Perseverance is preparing for its second attempt to sample the Red Planet. This time, the rover targets a rock found more than 450 meters from the first. The team also changed the process in an effort to improve the odds.
Landed on Mars in February 2021, Perseverance has been focusing for several weeks on the real heart of its mission: collecting samples that will then be brought back to Earth as part of a subsequent mission to be analyzed with state-of-the-art instrumentation and isolate from possible traces of past life. At least that’s the plan. However, space exploration has never been easy.
Orders to take the first sample were sent to the rover on August 5 (ground 164). On the morning of Friday August 6, the team gathered to witness the arrival of the data. Everything seemed to be going well until they were informed a few hours later that the sample tube… was empty. It turned out that the rock Persevrance drilled into was much softer than the researchers had imagined. The rock had then simply crumbled into powder under the drill.
A second scheduled attempt
Never mind, the mission team is already ready for a second attempt. The rover positioned itself a few days ago next to a new rock outcrop nicknamed “Rochette”, about 455 meters from the first sampling site. This rock, positioned atop a ridge called the Citadel, has survived millennia of wind erosion, suggesting it should more easily withstand the drilling process.
A close-up of Rochette. Credits: NASA / JPL-Caltech.
For this second attempt, the engineers will proceed a little differently. Before attempting to sample the rock, Perseverance will use its robotic arm to “abrade” its surface to examine how it reacts. Then, during the sampling process, the rover’s Mastcam-Z camera will look inside the cartridge to make sure it is full before it is sealed. With a little luck, the rover will have a good chance this time of succeeding in taking a sample.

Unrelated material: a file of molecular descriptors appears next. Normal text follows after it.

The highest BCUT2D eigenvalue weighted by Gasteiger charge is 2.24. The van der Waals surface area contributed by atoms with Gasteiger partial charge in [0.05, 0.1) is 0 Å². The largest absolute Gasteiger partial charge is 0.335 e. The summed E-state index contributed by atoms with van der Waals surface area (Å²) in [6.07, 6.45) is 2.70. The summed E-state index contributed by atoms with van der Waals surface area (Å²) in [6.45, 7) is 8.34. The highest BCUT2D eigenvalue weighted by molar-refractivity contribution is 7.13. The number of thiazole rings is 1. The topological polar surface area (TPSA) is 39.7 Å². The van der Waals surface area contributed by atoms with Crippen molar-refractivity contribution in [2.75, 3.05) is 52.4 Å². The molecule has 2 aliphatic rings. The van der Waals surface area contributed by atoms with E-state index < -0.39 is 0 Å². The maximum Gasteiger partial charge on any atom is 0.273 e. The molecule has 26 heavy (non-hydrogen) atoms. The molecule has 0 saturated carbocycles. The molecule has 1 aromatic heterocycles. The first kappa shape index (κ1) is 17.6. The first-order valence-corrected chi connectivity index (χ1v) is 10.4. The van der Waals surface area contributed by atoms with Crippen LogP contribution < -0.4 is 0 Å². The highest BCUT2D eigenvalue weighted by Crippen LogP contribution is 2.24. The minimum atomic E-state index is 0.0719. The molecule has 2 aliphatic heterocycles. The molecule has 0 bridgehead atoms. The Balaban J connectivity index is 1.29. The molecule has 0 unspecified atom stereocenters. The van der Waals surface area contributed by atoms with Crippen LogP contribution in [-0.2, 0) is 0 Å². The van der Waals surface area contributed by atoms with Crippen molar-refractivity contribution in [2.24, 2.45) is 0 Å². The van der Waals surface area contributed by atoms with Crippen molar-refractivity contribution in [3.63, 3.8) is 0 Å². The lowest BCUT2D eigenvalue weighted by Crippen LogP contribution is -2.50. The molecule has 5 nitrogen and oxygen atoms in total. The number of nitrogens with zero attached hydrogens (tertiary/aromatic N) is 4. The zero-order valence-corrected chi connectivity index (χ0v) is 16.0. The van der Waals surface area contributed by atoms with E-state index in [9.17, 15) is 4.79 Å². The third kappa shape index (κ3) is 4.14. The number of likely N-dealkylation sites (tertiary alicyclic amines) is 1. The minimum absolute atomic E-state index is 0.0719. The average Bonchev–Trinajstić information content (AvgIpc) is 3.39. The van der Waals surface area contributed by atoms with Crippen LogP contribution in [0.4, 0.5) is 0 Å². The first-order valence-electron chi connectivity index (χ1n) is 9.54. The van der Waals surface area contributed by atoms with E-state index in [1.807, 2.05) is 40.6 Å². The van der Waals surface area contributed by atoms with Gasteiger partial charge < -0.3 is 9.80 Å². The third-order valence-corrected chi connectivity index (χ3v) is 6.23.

Note that the first empty sample tube will not be left on the surface of Mars, but brought back to Earth. While it doesn’t contain any rocks, it does contain a bit of a Martian atmosphere, which might be just as interesting to study. It is always that taken.
This is obviously not the first time that Martian geology has confused scientists. The Curiosity rover has indeed already drilled in rock harder or more brittle than the mission managers had expected. Last January, the HP3 heat flow sensor of the InSight mission, which was supposed to drill two meters underground to study the interior of the planet, was only able to sink a few tens of centimeters , because the ground did not offer the expected friction. NASA had finally had to give up its instrument.